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Applications with web-based front-ends have a fair share of advantages over native ones, even if you don't use them to collaborate with others through the Internet, and even if you run them on your own machine(s). Notes (including task / todo / buy-list management), personal finance management etc. would be good candidates, as it is useful to be able to access to these from tablets and/or phones besides your desktop/laptop, and having a web-based interface is still easier than having entirely different interfaces for each device type. (You will need somewhat different designs for different screen sizes, but it is still easier to use and develop than having completely different front-ends for each). They are also inherently multi-platform (for the client-side at least, but most web-apps are also developed in a portable manner anyway). Some of these services also happen to be managing information that one may not want to be hosted at a "cloud provider", so the ability to self-host is also important.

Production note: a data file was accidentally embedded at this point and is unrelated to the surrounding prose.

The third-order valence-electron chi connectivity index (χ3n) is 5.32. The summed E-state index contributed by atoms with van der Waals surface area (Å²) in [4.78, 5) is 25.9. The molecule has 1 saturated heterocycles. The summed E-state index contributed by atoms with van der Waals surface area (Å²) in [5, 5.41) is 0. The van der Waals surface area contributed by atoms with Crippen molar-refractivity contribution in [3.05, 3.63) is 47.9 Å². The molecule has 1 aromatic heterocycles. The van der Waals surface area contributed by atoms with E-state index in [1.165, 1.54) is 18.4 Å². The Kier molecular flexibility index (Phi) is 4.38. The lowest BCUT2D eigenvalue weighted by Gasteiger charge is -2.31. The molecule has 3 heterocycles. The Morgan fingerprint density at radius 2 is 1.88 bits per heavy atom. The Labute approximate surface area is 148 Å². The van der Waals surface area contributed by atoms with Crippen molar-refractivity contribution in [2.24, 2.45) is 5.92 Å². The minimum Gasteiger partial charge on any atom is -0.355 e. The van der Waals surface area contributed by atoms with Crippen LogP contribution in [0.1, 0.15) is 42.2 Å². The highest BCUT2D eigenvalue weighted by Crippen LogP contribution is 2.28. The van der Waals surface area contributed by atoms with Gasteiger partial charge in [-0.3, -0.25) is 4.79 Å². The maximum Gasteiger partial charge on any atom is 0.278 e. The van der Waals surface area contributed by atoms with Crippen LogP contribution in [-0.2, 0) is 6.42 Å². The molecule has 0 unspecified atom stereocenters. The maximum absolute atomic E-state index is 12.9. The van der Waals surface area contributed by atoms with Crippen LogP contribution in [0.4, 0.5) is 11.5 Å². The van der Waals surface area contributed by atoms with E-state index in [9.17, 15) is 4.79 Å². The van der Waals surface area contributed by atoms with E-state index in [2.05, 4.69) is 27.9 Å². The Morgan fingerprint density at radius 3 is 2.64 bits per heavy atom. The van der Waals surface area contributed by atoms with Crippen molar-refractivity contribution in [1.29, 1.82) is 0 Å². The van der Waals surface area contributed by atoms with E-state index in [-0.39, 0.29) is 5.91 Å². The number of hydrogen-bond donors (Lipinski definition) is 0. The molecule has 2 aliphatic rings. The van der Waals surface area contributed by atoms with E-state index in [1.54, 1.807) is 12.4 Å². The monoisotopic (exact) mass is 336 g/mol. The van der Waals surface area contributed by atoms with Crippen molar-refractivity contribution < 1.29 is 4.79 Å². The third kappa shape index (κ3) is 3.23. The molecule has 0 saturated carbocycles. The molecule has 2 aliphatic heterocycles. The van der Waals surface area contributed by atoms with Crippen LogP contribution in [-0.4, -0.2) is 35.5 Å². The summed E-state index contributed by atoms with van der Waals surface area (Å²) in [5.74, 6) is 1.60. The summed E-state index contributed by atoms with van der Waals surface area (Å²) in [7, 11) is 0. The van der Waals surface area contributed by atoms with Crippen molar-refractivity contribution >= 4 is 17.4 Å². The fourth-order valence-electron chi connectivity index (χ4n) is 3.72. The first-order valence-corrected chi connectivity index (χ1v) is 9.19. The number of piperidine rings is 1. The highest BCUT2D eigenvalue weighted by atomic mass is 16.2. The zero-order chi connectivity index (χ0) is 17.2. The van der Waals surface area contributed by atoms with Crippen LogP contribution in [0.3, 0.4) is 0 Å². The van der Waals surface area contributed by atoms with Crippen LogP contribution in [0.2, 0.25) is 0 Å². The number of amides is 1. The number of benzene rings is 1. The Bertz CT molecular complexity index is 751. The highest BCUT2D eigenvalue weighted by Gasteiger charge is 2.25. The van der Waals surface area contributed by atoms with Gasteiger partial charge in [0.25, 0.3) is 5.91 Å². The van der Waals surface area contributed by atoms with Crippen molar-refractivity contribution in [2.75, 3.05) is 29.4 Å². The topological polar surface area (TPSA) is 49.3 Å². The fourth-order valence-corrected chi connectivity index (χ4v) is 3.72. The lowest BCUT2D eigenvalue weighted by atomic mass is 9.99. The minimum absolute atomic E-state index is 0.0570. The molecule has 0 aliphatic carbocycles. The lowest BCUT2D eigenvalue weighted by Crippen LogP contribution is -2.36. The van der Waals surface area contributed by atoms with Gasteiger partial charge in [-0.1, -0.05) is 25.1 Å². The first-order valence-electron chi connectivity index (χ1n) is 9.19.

Of course, there are still many cases where a native application is better, but I expect that there will be more and more web-based ones coming. Edited 2011-11-06 10:11 UTC
Consider that GTK3 has a web based rendering back end available. It's entirely possible that in the future web based apps will be able to use the native widgets on whatever platform they choose.